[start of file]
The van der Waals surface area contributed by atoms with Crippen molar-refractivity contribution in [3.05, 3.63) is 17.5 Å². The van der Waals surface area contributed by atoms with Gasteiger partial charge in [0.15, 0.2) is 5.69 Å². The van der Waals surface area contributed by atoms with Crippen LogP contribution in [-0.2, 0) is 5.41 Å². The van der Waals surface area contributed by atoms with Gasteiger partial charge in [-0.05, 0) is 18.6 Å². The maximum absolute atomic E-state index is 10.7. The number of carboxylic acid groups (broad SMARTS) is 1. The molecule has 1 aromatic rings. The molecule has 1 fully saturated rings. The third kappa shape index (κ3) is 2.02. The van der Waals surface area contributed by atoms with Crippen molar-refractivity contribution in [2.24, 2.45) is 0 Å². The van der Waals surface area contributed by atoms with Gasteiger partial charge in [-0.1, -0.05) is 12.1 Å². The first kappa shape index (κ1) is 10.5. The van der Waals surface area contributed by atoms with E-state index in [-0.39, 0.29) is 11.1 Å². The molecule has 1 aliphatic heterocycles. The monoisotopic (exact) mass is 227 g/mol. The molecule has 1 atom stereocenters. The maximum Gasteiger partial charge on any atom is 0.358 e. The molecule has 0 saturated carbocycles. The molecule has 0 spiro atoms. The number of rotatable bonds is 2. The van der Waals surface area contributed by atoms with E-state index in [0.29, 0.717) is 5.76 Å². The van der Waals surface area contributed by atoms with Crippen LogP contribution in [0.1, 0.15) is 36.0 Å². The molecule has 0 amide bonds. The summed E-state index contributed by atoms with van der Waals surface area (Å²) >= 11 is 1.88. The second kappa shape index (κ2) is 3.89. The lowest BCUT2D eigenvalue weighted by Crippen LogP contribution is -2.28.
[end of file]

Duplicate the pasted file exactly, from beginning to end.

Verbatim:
The van der Waals surface area contributed by atoms with Crippen molar-refractivity contribution in [3.05, 3.63) is 17.5 Å². The van der Waals surface area contributed by atoms with Gasteiger partial charge in [0.15, 0.2) is 5.69 Å². The van der Waals surface area contributed by atoms with Crippen LogP contribution in [-0.2, 0) is 5.41 Å². The van der Waals surface area contributed by atoms with Gasteiger partial charge in [-0.05, 0) is 18.6 Å². The maximum absolute atomic E-state index is 10.7. The number of carboxylic acid groups (broad SMARTS) is 1. The molecule has 1 aromatic rings. The molecule has 1 fully saturated rings. The third kappa shape index (κ3) is 2.02. The van der Waals surface area contributed by atoms with Crippen molar-refractivity contribution in [2.24, 2.45) is 0 Å². The van der Waals surface area contributed by atoms with Gasteiger partial charge in [-0.1, -0.05) is 12.1 Å². The first kappa shape index (κ1) is 10.5. The van der Waals surface area contributed by atoms with E-state index in [-0.39, 0.29) is 11.1 Å². The molecule has 1 aliphatic heterocycles. The monoisotopic (exact) mass is 227 g/mol. The molecule has 1 atom stereocenters. The maximum Gasteiger partial charge on any atom is 0.358 e. The molecule has 0 saturated carbocycles. The molecule has 0 spiro atoms. The number of rotatable bonds is 2. The van der Waals surface area contributed by atoms with E-state index in [0.29, 0.717) is 5.76 Å². The van der Waals surface area contributed by atoms with Crippen LogP contribution in [0.1, 0.15) is 36.0 Å². The molecule has 0 amide bonds. The summed E-state index contributed by atoms with van der Waals surface area (Å²) >= 11 is 1.88. The second kappa shape index (κ2) is 3.89. The lowest BCUT2D eigenvalue weighted by Crippen LogP contribution is -2.28.